Sometimes a death in the family is both a punch in the gut and a kick up the backside. I whisper this, given its universally beloved status, but 2018's Black Panther did little for me: look beneath its vibrant toplayer of Afrofuturist doodling, and it was still all too plainly Marvel Movie 101. (When I caught up with its writer-director Ryan Coogler's earlier Fruitvale Station recently, it seemed even more heartbreaking for being a road not pursued; fantastical doodling may be all the mainstream now has to offer those coming in from the fringes.) The film's colossal box-office inevitably gave rise to talk of sequels, yet planning would be confounded in 2020, first by Covid, then by the sad passing of star Chadwick Boseman, aged just 43. Two years later, Black Panther: Wakanda Forever raises an intriguing question: how does a vast, broadly unfeeling corporate superstructure - in this case, the now-labyrinthine narrative chicanery of Disney's Marvel Cinematic Universe - even begin to absorb and process real-world grief and loss? The answer is it can't, ultimately, but you feel the question hanging heavy over at least the sequel's prologue, unusually hushed by event-movie standards, which begins with nearest-and-dearest being informed of King T'challa's sudden demise, and ends with an intricately carved coffin - continuity doodling - being sucked up into a spaceship. You wonder, at least for a moment or two, whether this superhero movie is going to take an existential cue or two from its urgently whispered opening line: "Time is running out." Gather ye Infinity Stones while ye may.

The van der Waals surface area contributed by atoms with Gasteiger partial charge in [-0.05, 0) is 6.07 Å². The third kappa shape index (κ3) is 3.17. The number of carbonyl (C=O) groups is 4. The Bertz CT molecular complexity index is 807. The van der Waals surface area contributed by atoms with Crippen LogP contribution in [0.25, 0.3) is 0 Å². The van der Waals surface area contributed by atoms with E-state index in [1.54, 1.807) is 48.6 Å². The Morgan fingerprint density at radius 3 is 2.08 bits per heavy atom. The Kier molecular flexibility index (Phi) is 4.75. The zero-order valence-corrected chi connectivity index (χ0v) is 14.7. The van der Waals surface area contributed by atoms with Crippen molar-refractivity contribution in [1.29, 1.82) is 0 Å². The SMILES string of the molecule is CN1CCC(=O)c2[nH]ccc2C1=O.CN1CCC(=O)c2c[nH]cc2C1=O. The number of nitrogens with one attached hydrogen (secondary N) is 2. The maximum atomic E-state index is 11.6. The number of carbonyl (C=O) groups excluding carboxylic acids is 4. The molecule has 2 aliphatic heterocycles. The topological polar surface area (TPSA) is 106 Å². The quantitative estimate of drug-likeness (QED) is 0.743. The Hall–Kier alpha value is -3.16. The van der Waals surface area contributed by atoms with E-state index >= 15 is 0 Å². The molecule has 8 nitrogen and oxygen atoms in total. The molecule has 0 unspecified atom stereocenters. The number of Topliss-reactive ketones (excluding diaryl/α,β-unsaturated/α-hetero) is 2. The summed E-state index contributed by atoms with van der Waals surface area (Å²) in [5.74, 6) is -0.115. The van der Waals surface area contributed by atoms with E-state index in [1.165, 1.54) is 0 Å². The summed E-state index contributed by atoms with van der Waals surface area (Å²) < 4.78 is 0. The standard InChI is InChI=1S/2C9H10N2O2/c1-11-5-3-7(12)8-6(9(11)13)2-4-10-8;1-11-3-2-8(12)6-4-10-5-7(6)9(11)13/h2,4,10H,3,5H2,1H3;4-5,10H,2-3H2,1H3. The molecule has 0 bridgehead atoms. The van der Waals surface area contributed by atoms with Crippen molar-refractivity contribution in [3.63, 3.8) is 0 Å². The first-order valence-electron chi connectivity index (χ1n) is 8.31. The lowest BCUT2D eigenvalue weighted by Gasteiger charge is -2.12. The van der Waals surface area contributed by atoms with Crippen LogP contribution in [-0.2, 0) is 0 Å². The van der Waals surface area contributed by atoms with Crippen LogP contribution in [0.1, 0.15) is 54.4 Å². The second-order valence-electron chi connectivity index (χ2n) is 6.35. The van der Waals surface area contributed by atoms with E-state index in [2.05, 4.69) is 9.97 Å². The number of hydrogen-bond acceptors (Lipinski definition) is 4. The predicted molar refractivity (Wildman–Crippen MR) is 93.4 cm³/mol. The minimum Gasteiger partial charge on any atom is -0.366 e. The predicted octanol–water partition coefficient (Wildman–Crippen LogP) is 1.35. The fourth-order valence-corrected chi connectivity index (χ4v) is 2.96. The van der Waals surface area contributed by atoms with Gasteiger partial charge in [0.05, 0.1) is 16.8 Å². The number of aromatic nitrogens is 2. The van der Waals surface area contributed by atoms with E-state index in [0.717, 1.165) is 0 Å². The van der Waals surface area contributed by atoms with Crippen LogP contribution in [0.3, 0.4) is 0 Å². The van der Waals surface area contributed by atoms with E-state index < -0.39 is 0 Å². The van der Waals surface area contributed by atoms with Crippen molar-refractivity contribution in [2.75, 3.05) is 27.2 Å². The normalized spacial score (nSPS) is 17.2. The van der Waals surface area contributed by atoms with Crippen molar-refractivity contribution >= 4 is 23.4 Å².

A parallel question, for anybody who isn't a fully paid-up Marvel fanboy, is whether your remaining time on this mortal coil is best spent sitting through all two hours and forty-two minutes of Black Panther: Wakanda Forever. Sure enough, it's soon MCU business as usual: Wakanda decried as a vibranium-stockpiling rogue state by one of those mock-UN committees Marvel movies specialise in. (One development for anyone keeping tabs on those actors who've sighed and taken the paycheque: Toby Ziegler, here promoted to the position of US ambassador/suspect paleface, is now Marvel canon. Also new to the canon: Robert John Burke, Fenty 440 make-up, the Red Hot Chili Peppers, the struggles of indigenous Latin Americans. By 2030, they'll be joined by you, me, fidgetspinners and Duncan Norvelle.) And yet, even as the kingdom re-enters war with the wider world, grief keeps bursting out - first in a fireside chat between Queen Angela Bassett (who's gone grey for the occasion) and a never-more-fragile Letitia Wright (who spends the entire movie, even the car chases and techie stuff, on the brink of tears), then in sporadic spats and heart-to-hearts between the Wakanda ruling class. These scenes are touching, because they fall close to the conversations the actors themselves must have had between takes on the subject of their fallen comrade; it's just, as on set, they're continually cut short by explosions or sudden mermen invasions. The impression one gets of Wakanda Forever is of a production rerouted - ct. its slick, one-track predecessor - and that rerouting is where the film threatens to become halfway distinctive: it's like a Fast & Furious dispatch that pulls into a wake and momentarily passes for a funeral cortege.